Interestingly, most of our understanding of sleep is not about knowing what happens when we sleep, but about realizing what happens when we don’t. Sleep is a powerful process of restoration. It helps us function better physically, emotionally, and metabolically. It helps us consolidate and shape our memories, and has a direct effect on our attention and behavior.
That means, of course, that reducing sleep leads to a reduced ability to perform well in school. Children who do not get enough sleep may even become confused and appear to have ADHD. Many of the symptoms are the same: children who sleep little are less able to concentrate, are more easily distracted, and are more hyperactive or impulsive.
And children of all ages have a harder time learning when they don’t get enough sleep, from restless, tired babies to high school students who just nod off in class.
The basics of sleep hygiene
Sleep is essential, but many of us, children and adults alike, do not get enough sleep. One of the best ways to get back on track is through better sleep hygiene. This means establishing habits that promote a good night’s sleep, such as establishing a routine.
Routines look different at different ages. For example, babies are not born with the same biological clock that keeps us asleep at night and awake during the day. Instead, babies will sleep for a few hours and then stay awake for a few hours, regardless of the time of day.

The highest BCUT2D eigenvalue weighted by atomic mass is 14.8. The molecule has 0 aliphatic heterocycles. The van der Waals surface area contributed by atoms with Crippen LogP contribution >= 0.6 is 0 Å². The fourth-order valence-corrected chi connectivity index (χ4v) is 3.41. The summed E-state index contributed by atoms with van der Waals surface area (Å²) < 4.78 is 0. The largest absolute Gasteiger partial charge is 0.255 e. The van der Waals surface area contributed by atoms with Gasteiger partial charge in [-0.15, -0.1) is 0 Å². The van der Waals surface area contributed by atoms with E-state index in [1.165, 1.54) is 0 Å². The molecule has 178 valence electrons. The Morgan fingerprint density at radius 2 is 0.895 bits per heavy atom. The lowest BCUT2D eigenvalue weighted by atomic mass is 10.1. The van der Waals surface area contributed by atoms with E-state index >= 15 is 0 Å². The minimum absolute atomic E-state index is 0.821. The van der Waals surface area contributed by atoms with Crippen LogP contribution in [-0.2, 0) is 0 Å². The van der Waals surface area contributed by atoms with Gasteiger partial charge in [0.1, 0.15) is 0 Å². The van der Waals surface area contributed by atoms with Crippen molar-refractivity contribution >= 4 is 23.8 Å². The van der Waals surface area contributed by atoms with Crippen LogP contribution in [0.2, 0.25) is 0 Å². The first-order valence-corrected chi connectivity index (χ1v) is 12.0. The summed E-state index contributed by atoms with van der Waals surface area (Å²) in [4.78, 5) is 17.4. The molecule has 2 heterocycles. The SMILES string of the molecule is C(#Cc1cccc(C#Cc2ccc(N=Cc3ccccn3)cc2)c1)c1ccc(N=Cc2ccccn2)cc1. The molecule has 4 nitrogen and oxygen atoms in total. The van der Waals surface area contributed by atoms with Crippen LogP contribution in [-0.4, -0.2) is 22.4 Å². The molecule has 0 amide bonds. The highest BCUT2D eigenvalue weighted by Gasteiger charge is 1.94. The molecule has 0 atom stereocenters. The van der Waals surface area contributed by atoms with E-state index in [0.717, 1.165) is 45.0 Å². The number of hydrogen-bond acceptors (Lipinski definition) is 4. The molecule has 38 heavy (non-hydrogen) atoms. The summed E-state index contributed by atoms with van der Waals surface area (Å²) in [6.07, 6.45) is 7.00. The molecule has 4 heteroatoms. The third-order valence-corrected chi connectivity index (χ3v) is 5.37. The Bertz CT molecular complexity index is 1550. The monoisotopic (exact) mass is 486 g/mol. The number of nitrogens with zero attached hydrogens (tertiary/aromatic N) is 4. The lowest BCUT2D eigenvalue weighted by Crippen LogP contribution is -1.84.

This is perfectly normal behavior for a newborn, so parents should let them adhere to their natural sleep patterns and try to sleep when they are asleep. To avoid having a tired baby, parents should reinforce the natural sleep schedule by starting a calming activity after an hour or more of an awake baby.
Parents can also help babies follow the sleep patterns you want them to develop by placing them in sunny rooms during the day and dark rooms at night. Eventually, they will begin to sleep more at night and take fewer and fewer naps.
As children grow older, a routine should involve a set bedtime, because they will often want to be awake watching TV, playing games, or texting. And because it can be hard for kids to fall asleep after all the stimulation they get from doing these things, a bedtime routine should also involve a screen-free time before bed to help them calm down. The goal is for children to go to bed feeling sleepy.
Create good sleeping quarters
Another important element of good sleep hygiene is making the bedroom a good place to sleep. The room should be dark and not too distracting. Rooms often have bright alarm clocks, flashing lights on game consoles, and phones that vibrate with each new text. Children’s rooms in particular also tend to be full of fun toys that draw attention, read additional info here.
For the best quality of sleep, rooms should be cool and comfortable. This can be a struggle with some children who prefer to fall asleep under the weight of a blanket, but then wake up sweaty and uncomfortable. If this is the case for any of the children in your home, try using thinner blankets and pajamas.
One last rule is that the bed should only be used for sleeping. Children, especially teenagers, use their beds for everything, including doing homework and watching TV. This is really bad because kids should only associate their beds with sleep. That way, when they’re in bed, they know why they’re there and don’t feel like they might be watching TV instead.